It used to be that only e-commerce websites needed to be secure (saying “HTTPS” as opposed to “HTTP” in the URL). However, due to increases in hacking and exploits of sensitive data all over the internet, Google announced in January 2017 that its browser, Chrome, would start displaying a warning on non-secure sites that accept passwords or credit card information. With the eventual plan to show a warning on all non-secure sites, Chrome will start displaying a warning on non-secure sites that collect any data from visitors as of October 2017. This affects sites that collect e-mail addresses via opt-ins and contact forms. Here are 3 reasons you need a secure website.
- Trust. If your site is not secure, visitors using version 56 of Chrome (released in January 2017) will see a warning that the site is not secure (see screenshot). Chrome use averages more than 50% of all browser usage. Non-techy visitors (the majority of website users) may become alarmed upon seeing this and leave your site. Alternatively, if your site is secure, this will put them at ease. They may then be more inclined to fill out forms, register or leave comments on your site.
- SEO (search engine optimization). SEO affects where your site falls in search results after someone performs a search. Google has said security will play a part in how they rank sites in search results. For now, it’s a small one. However, if you have a secure site and your competitors don’t, your site could rank higher and give you an edge over them—more people coming across your website. That edge could mean another donation or new member or client for your organization.
- Performance. SSL, which stands for secure socket layer (the means to implement security), can improve page load times. Slow-loading pages cause visitors to become frustrated and leave your site, meaning your organization will miss out on that donation or new member or client.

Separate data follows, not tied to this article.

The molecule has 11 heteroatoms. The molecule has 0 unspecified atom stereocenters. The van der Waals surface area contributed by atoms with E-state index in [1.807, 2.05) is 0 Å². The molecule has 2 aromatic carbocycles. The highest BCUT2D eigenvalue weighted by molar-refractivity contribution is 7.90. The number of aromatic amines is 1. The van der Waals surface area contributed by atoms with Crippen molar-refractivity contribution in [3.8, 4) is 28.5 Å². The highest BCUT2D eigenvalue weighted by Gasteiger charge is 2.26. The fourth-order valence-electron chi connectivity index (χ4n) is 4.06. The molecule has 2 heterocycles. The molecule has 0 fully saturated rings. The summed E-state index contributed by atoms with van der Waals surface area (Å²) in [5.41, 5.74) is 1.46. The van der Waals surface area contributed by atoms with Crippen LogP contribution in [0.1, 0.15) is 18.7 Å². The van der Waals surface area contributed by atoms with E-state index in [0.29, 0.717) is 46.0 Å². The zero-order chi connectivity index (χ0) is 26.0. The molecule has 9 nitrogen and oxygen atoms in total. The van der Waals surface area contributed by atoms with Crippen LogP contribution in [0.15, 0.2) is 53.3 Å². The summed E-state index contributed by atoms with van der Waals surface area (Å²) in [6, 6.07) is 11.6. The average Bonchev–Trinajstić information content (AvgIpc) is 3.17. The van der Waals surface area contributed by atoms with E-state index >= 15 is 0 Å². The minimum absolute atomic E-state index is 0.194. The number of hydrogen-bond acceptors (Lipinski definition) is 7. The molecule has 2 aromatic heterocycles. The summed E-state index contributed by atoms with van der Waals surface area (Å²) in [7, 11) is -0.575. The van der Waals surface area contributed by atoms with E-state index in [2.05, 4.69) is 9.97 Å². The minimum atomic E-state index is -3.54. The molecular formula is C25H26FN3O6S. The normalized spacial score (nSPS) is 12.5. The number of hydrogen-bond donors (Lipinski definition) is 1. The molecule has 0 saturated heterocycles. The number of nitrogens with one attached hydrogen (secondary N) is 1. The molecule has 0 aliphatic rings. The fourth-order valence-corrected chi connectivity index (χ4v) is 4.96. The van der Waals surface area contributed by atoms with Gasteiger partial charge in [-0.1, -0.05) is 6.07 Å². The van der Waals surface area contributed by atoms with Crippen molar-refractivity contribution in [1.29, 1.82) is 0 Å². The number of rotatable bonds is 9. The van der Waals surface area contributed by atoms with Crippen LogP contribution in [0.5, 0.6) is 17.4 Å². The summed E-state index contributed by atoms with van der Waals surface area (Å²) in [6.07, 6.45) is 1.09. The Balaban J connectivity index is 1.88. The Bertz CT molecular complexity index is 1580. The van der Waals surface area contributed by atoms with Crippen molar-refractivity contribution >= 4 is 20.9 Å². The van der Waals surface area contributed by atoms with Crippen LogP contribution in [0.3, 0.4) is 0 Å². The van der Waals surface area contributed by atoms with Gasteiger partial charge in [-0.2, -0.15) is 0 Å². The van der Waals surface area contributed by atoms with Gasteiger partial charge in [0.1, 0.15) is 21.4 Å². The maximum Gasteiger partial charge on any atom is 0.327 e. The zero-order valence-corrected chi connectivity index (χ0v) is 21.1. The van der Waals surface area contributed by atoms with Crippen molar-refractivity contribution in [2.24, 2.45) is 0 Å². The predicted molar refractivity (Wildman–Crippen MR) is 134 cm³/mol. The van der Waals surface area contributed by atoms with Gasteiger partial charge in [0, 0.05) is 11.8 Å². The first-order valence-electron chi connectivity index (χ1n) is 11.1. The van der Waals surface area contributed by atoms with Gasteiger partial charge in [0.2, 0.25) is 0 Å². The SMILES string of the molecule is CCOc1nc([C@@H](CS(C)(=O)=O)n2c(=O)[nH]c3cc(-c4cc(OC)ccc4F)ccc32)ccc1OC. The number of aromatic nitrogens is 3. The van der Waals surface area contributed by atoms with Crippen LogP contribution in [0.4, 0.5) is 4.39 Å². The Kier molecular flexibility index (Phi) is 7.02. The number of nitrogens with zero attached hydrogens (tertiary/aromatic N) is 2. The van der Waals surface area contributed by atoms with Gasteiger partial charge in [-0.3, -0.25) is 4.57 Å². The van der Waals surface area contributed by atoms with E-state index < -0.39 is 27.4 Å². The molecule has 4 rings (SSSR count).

How Is Security Achieved?
Website security happens when you force HTTPS and obtain and install an SSL certificate.
HTTPS (as opposed to just HTTP) encrypts all communication between your visitor’s browser and your website. HTTPS shows up in the browser URL area with a padlock (see screenshot). The difference between HTTPS and HTTP is that with HTTPS the information gets masked by character strings via an SSL certificate. Only the receiving and sending computers can see that information. Others could potentially access it but would not be able to read it.
With a WordPress website, you can use plugins for a DIY approach to HTTPS such as:
An SSL certificate is a data file that digitally binds a cryptographic key to an organization’s details. When you install an SSL certificate on your web server, you are allowing for secure connections between a web server and a browser.
You can obtain an SSL certificate from various sources, many free of charge:
You then need to install it, which your web host may do free of charge or for a fee.
After taking these steps, you will need to change the URL in your Google Analytics and Search Console accounts to show the HTTPS version.
If you choose to take a do-it-yourself approach to implementing security on your site, note that misconfiguration can result in:
- users not getting to your website;
- images not appearing;
- scripts not loading, affecting functionality on your site;
- your website styles (typography and colors, for example) not displaying properly.
If you need help implementing HTTPS on your site or have any questions: